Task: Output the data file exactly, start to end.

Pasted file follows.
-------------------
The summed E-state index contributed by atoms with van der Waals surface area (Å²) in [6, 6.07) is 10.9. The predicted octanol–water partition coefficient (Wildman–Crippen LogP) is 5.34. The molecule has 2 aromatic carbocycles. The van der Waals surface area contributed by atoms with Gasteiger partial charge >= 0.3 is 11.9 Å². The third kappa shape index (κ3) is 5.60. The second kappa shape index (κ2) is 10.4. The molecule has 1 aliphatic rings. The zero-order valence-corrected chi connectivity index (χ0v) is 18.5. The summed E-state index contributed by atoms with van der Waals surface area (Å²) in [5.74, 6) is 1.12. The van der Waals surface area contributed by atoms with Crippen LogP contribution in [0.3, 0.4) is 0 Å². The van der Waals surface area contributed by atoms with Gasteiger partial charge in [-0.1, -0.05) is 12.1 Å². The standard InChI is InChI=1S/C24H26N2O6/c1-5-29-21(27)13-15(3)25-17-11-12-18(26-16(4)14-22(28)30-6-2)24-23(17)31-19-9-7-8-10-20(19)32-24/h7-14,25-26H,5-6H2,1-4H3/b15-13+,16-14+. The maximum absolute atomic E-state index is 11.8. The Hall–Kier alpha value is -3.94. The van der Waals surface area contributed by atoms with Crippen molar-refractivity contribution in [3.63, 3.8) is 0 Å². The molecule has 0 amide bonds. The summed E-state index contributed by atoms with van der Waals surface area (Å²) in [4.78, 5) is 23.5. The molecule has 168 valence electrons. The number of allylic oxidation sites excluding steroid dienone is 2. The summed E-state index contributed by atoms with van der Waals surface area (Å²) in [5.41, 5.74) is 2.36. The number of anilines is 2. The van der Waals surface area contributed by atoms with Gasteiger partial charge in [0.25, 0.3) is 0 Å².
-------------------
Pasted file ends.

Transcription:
The summed E-state index contributed by atoms with van der Waals surface area (Å²) in [6, 6.07) is 10.9. The predicted octanol–water partition coefficient (Wildman–Crippen LogP) is 5.34. The molecule has 2 aromatic carbocycles. The van der Waals surface area contributed by atoms with Gasteiger partial charge >= 0.3 is 11.9 Å². The third kappa shape index (κ3) is 5.60. The second kappa shape index (κ2) is 10.4. The molecule has 1 aliphatic rings. The zero-order valence-corrected chi connectivity index (χ0v) is 18.5. The summed E-state index contributed by atoms with van der Waals surface area (Å²) in [5.74, 6) is 1.12. The van der Waals surface area contributed by atoms with Crippen LogP contribution in [0.3, 0.4) is 0 Å². The van der Waals surface area contributed by atoms with Gasteiger partial charge in [-0.1, -0.05) is 12.1 Å². The standard InChI is InChI=1S/C24H26N2O6/c1-5-29-21(27)13-15(3)25-17-11-12-18(26-16(4)14-22(28)30-6-2)24-23(17)31-19-9-7-8-10-20(19)32-24/h7-14,25-26H,5-6H2,1-4H3/b15-13+,16-14+. The maximum absolute atomic E-state index is 11.8. The Hall–Kier alpha value is -3.94. The van der Waals surface area contributed by atoms with Crippen molar-refractivity contribution in [3.63, 3.8) is 0 Å². The molecule has 0 amide bonds. The summed E-state index contributed by atoms with van der Waals surface area (Å²) in [4.78, 5) is 23.5. The molecule has 168 valence electrons. The number of allylic oxidation sites excluding steroid dienone is 2. The summed E-state index contributed by atoms with van der Waals surface area (Å²) in [5.41, 5.74) is 2.36. The number of anilines is 2. The van der Waals surface area contributed by atoms with Gasteiger partial charge in [0.25, 0.3) is 0 Å².